Inflation continues to be a problem for most households in Croatia. In spite of economists' assurances that inflation will halve over time, for months now it has significantly affected the living standard of Croatian citizens who are yet to face the announced increase in energy prices.
Initial claims from political leaders and economists that the inflation is transitory, appear to have been, at the very least, optimistic. Retail chains are reporting that suppliers are have raised prices by five times their pre-inflation level, this has had a spill-over effect into small producers. Data from the United Nations' Food and Agriculture Organization shows that in 2021 the price of vegetable oil jumped by as much as 65% percent, while grains jumped by 30%.
And while the government intervened on the energy market late last year, in a bid to stop spiraling gasoline, natural gas and electricity prices, it appears as though government has severely underestimated the extent of what is coming. According to media reports electricity prices being offered by suppliers at tender, were 130% higher than initially planned. For this reason the tenders were voided. And while businesses are already paying the market price, energy consultant Davor Štern says there are ways to ensure that households are not hit with this drastic price hike: “We'll see what will happen from now until April 1st. But even then government has mechanisms to soften the price shock. It can always turn to some kind of subsidy program.”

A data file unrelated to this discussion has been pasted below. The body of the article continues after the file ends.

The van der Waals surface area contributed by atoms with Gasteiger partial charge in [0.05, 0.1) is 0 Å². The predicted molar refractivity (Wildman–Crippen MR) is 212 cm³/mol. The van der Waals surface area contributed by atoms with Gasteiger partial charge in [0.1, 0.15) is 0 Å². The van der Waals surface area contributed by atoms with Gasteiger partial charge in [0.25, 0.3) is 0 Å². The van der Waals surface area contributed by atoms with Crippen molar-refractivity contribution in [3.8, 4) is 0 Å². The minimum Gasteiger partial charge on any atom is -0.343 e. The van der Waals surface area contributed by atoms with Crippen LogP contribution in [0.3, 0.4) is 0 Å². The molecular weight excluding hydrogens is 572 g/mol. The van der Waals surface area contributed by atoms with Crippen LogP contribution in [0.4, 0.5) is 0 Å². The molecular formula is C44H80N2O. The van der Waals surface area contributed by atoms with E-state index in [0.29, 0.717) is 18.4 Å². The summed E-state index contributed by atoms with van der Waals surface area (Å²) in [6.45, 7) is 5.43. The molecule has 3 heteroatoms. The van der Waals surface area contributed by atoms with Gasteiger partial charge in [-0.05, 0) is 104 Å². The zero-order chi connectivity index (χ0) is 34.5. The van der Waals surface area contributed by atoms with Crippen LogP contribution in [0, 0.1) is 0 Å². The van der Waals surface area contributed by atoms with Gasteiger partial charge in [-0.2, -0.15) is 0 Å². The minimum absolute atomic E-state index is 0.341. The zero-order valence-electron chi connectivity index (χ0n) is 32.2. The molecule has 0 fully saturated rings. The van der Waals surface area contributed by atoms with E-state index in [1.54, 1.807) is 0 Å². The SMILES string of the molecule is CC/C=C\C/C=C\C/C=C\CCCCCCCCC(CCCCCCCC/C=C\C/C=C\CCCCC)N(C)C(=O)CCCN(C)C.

This has already been done by some other European countries. However, Croatia is also facing another problem, and that is the rounding-up phenomenon as it prepares to adopt the Euro as its currency.
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